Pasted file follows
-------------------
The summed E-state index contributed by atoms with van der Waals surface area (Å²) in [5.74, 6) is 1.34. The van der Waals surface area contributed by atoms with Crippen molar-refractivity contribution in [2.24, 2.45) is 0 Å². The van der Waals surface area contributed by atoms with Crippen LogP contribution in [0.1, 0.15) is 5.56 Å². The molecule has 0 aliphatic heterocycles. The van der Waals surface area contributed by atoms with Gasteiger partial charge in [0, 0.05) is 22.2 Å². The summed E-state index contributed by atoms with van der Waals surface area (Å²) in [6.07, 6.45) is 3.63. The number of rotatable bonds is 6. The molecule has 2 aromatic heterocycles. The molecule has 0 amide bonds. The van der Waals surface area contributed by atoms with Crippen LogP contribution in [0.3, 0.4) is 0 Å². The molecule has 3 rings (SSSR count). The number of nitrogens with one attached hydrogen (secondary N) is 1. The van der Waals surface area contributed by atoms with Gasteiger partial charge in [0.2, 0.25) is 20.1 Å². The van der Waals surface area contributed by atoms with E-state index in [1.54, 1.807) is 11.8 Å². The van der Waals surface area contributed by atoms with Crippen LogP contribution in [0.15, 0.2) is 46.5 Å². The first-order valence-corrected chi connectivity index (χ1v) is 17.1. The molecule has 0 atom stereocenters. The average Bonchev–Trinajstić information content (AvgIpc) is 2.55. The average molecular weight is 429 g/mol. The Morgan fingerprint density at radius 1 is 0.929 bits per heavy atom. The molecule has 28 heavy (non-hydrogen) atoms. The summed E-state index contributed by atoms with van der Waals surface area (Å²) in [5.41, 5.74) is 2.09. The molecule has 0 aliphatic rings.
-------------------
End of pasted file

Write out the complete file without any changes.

The summed E-state index contributed by atoms with van der Waals surface area (Å²) in [5.74, 6) is 1.34. The van der Waals surface area contributed by atoms with Crippen molar-refractivity contribution in [2.24, 2.45) is 0 Å². The van der Waals surface area contributed by atoms with Crippen LogP contribution in [0.1, 0.15) is 5.56 Å². The molecule has 0 aliphatic heterocycles. The van der Waals surface area contributed by atoms with Gasteiger partial charge in [0, 0.05) is 22.2 Å². The summed E-state index contributed by atoms with van der Waals surface area (Å²) in [6.07, 6.45) is 3.63. The number of rotatable bonds is 6. The molecule has 2 aromatic heterocycles. The molecule has 0 amide bonds. The van der Waals surface area contributed by atoms with Crippen LogP contribution in [0.3, 0.4) is 0 Å². The molecule has 3 rings (SSSR count). The number of nitrogens with one attached hydrogen (secondary N) is 1. The van der Waals surface area contributed by atoms with Gasteiger partial charge in [0.2, 0.25) is 20.1 Å². The van der Waals surface area contributed by atoms with E-state index in [1.54, 1.807) is 11.8 Å². The van der Waals surface area contributed by atoms with Crippen LogP contribution in [0.15, 0.2) is 46.5 Å². The first-order valence-corrected chi connectivity index (χ1v) is 17.1. The molecule has 0 atom stereocenters. The average Bonchev–Trinajstić information content (AvgIpc) is 2.55. The average molecular weight is 429 g/mol. The Morgan fingerprint density at radius 1 is 0.929 bits per heavy atom. The molecule has 28 heavy (non-hydrogen) atoms. The summed E-state index contributed by atoms with van der Waals surface area (Å²) in [5.41, 5.74) is 2.09. The molecule has 0 aliphatic rings.